The art of leadership, then, is learning 1) which approach is best suited to each situation, and 2) when/how to adapt to various styles based on the differing factors. Let us consider some of these factors and explore ways in which we may need to adapt our leadership based on them. One of the major things to consider as a leader are the various demographics of the audience you are leading: age, gender, size of the audience, background, etc. If this seems obvious, that’s ok: it should be. And yet, until we have actually led diverse audiences, we may be unaware of just how our leadership should adapt.

For example, it wasn’t until I taught both fifth graders and ninth graders during the same school year that I realized just how different students are at age 10-11 compared to age 14-15. Same thing with coaching different age players: the needs are different, the skill levels are different, and so my style and approach must be different. In the same way, I have spent the past four years coaching high school girls soccer, and in those years, I have learned that my approach must be drastically different than it was in my previous six years of coaching mostly high school boys. Again, perhaps that should have seemed obvious to me (and no doubt it is obvious to people more observant than myself), but it was not until my second year, after having had numerous players reduced to tears due to the tone of voice I used when correcting mistakes, that I realized I needed to change the way I coached since these were teenage girls, not teenage boys. Full disclosure: I am thankful every day for these lessons, as I now have a teenage daughter of my own, and I have no doubt that I would be a worse father had I not had a few years of ‘practice’ with coaching girls this age.

Other factors to think about when considering your leadership approach include the purpose of the group and the (for lack of a better term) lifespan of the group. If the group is academic in nature (as in a classroom), then the approach will be somewhat different than toward a group that is either athletic or of a business nature. Many of the leadership principles are the same, as evidenced by the high degree of applicability of leadership books written by coaches (for a great example, read RLL #6 about Coach K’s book ‘Leading With the Heart’, at https://www.speakerjoel.com/real-life-leading-blog/ms22tdejfnrg4mdych8xgr2s68dmnw). Nonetheless, one does not lead a company or corporation in the exact same way that one leads an athletic team or a classroom or even a family.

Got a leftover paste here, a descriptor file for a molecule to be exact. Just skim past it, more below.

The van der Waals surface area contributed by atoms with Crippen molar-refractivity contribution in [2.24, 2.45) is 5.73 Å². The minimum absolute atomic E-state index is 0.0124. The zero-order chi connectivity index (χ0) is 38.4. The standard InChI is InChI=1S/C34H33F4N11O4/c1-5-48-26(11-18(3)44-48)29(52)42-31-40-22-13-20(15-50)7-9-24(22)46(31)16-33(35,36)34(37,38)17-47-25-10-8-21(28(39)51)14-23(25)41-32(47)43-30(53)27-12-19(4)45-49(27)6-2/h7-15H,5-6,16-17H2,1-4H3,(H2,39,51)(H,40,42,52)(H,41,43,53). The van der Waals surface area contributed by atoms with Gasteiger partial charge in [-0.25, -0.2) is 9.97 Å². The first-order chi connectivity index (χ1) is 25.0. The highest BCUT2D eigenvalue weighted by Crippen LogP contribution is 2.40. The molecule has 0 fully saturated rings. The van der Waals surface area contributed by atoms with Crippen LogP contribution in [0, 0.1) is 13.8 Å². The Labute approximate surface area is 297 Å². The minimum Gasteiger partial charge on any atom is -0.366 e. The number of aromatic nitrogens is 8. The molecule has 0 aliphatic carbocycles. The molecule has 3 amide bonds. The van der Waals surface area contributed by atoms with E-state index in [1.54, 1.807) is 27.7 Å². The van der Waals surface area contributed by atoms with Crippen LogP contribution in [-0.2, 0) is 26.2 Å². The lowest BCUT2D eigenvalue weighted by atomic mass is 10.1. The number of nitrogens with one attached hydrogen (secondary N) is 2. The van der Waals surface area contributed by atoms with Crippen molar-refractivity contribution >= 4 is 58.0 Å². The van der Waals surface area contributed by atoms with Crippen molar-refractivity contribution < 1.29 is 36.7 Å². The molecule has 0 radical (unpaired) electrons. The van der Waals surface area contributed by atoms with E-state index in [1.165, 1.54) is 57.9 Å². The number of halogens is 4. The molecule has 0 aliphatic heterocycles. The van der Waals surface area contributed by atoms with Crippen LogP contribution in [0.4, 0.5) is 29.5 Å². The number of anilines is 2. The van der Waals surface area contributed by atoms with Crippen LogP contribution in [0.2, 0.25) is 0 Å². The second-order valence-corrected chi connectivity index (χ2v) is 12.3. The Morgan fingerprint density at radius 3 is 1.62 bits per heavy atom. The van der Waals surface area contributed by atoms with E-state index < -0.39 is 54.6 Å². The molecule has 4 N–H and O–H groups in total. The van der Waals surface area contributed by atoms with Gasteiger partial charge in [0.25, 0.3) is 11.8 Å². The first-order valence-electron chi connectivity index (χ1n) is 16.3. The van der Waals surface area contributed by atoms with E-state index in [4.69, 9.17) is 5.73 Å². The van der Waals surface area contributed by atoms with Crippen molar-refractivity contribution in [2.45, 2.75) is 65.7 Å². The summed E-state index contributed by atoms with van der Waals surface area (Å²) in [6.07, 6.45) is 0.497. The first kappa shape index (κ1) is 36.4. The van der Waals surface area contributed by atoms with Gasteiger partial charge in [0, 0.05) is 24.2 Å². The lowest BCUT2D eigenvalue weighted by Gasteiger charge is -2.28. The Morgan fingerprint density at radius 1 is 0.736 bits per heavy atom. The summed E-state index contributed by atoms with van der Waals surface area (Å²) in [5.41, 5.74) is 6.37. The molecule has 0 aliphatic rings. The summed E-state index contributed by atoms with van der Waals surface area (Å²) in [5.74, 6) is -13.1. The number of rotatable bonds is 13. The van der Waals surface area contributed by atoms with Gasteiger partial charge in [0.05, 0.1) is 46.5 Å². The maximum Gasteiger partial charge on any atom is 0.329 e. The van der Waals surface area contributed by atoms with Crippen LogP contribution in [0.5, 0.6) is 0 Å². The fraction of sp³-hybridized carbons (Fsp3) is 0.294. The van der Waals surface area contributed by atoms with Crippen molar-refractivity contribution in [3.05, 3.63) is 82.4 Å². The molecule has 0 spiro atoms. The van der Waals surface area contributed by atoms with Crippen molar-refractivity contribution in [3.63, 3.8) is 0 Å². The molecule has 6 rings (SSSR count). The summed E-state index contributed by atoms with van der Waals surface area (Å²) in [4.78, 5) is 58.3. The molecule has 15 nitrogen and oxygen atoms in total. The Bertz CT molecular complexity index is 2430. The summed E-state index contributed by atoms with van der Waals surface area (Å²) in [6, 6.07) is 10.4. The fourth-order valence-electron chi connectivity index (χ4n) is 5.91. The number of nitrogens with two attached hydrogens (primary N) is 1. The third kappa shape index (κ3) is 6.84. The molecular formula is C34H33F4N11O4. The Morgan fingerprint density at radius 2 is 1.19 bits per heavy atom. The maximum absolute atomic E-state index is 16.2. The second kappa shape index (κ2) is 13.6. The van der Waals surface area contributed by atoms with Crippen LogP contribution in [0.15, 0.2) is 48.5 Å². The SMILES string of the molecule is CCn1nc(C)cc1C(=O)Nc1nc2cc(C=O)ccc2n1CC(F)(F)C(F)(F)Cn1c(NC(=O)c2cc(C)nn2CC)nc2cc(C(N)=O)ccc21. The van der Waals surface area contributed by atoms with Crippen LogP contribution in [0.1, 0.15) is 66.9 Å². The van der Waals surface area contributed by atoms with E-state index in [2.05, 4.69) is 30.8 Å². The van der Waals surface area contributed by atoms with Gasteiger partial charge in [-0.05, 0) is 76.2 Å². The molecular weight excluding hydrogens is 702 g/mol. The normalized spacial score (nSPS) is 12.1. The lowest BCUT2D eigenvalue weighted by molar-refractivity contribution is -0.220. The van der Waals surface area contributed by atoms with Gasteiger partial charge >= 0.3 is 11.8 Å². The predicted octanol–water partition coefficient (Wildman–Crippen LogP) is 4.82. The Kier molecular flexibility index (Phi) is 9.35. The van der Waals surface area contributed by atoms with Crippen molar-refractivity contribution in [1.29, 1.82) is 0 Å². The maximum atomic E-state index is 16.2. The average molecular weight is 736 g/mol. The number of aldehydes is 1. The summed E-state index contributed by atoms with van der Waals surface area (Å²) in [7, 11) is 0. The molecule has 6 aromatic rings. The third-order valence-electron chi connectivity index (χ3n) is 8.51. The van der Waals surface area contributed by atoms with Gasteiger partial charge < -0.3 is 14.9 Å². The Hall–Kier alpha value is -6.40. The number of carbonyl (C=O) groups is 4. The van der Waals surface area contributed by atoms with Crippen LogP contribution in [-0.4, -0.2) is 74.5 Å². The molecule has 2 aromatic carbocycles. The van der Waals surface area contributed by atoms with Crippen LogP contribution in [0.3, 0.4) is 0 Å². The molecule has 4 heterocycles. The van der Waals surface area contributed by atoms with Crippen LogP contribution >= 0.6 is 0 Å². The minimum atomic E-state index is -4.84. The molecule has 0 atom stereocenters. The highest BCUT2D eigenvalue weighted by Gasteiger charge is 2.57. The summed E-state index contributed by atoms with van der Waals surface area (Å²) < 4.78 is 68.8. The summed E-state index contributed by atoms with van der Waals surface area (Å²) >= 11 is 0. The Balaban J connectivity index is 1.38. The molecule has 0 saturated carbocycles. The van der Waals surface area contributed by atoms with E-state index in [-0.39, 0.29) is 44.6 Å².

Finally, a leader must consider the ‘lifetime’ of the group in question. For example, I have coached at a few different college soccer camps (Methodist University and Duke University in North Carolina), and when I did so, I had to remember that these were players I would only interact with for less than a week. Therefore my approach, though demanding, was not the same as it would have been toward a team committed to a whole season, or toward a soccer program that I plan on building for many years. In addition, I approach leading my family differently than all of these other situations because the lifetime of my family is longer than any athletic program, classroom, or business with which I affiliate.

So, as Chesterton pointed out, art is what separates man from the animals, and the art of leadership involve both a commitment to one’s principles as well as a willingness to adapt our approach to different situations depending on numerous different factors. We must all use our natural gifts and talents to best serve those we lead, while remaining committed to what we believe to be right and true. In addition to all of those things, we must also be open to continuing to learn more about how to grow, how to adapt, and how to lead in different situations.

Action Step: this week, look at your various leadership roles and think of at least one example of how you lead differently in each one, and then email me to let me know what you came up with.